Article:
Drugs

, Volume 71, Issue 17, pp 2307–2326 | Cite as

Current Status of Targeted Therapies for Mantle Cell Lymphoma

Review Article

Abstract

Mantle cell lymphoma (MCL) is a type of non-Hodgkin’s lymphoma (NHL) with treatment outcomes that have historically been poorer than those observed with other NHL subtypes. Patients typically present with dvanced-stage disease and frequent extranodal involvement; the median age at diagnosis is >60 years. Recent improvements in progression-free and overall survival have been observed with more dose-intensive strategies, although at least half of patients diagnosed with MCL are not eligible for such treatment approaches based on age and co-morbidities. In addition, therapy options for relapsed MCL are limited. Only bortezomib is approved for treatment of relapsed MCL in the US. Development of targeted therapy approaches to minimize toxicities while preserving anti-neoplastic properties is of particular importance in MCL. Multiple ongoing studies are attempting to build on the known efficacy of bortezomib by evaluating combination regimens with other targeted agents or cytotoxic chemotherapy. The mammalian target of rapamycin (mTOR) inhibitor temsirolimus has known activity in MCL, making this an attractive class of agents for further investigation in combination regimens. Rituximab and other monoclonal antibodies are being evaluated for novel roles in MCL treatment, including as maintenance therapy. Other classes of drugs being investigated in MCL are immunomodulatory agents, inhibitors of the phosphoinositide 3-kinase/Akt and B-cell receptor signalling pathways, and inhibitors of bcl-2 and histone deacetylase. Although many of the agents appear to have modest single-agent activity, the favourable toxicity profile of many agents will make them best suited for incorporation into combination regimens.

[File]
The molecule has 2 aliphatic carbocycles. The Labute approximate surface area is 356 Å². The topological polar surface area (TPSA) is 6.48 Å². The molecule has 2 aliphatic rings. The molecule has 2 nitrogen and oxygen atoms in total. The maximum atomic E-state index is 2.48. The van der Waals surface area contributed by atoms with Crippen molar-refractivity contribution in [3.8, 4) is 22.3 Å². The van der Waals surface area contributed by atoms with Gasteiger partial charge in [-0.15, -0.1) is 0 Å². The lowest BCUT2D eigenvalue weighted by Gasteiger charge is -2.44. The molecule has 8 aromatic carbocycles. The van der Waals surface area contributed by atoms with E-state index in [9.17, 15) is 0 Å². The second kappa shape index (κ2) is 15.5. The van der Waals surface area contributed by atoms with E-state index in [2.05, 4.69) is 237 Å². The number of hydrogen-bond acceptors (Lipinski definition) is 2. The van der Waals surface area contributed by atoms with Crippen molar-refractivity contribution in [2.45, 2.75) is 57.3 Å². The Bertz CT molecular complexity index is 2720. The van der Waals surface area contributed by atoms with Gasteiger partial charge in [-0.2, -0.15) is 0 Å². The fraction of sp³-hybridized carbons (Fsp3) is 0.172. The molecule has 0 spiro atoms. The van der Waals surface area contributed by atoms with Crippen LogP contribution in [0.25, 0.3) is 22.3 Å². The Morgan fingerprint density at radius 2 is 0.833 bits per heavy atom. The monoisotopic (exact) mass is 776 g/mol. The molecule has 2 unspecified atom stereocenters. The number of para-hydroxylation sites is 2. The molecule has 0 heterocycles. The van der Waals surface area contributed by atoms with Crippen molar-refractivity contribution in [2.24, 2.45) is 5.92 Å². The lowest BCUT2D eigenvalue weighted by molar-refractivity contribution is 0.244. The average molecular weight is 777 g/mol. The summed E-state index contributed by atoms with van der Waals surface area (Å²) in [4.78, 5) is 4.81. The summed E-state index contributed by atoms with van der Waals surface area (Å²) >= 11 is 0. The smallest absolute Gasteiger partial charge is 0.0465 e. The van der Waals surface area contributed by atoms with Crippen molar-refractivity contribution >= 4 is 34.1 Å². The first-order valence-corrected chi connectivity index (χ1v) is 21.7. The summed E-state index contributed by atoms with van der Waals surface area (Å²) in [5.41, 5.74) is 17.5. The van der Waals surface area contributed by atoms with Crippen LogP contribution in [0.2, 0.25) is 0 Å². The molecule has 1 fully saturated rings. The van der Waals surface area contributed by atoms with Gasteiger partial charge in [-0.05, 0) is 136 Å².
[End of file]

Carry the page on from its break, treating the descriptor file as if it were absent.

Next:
Notes

Acknowledgements

No sources of funding were used in the preparation of this manuscript. Julie Chang has no conflicts of interest that are directly relevant to the content of this review. Brad Kahl has received research funding and consulting fees from Millennium and Genentech.

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© Adis Data Information BV 2011

Authors and Affiliations

  1. 1.Department of MedicineUniversity of Wisconsin School of Medicine and Public Health and the UW Carbone Cancer CenterMadisonUSA

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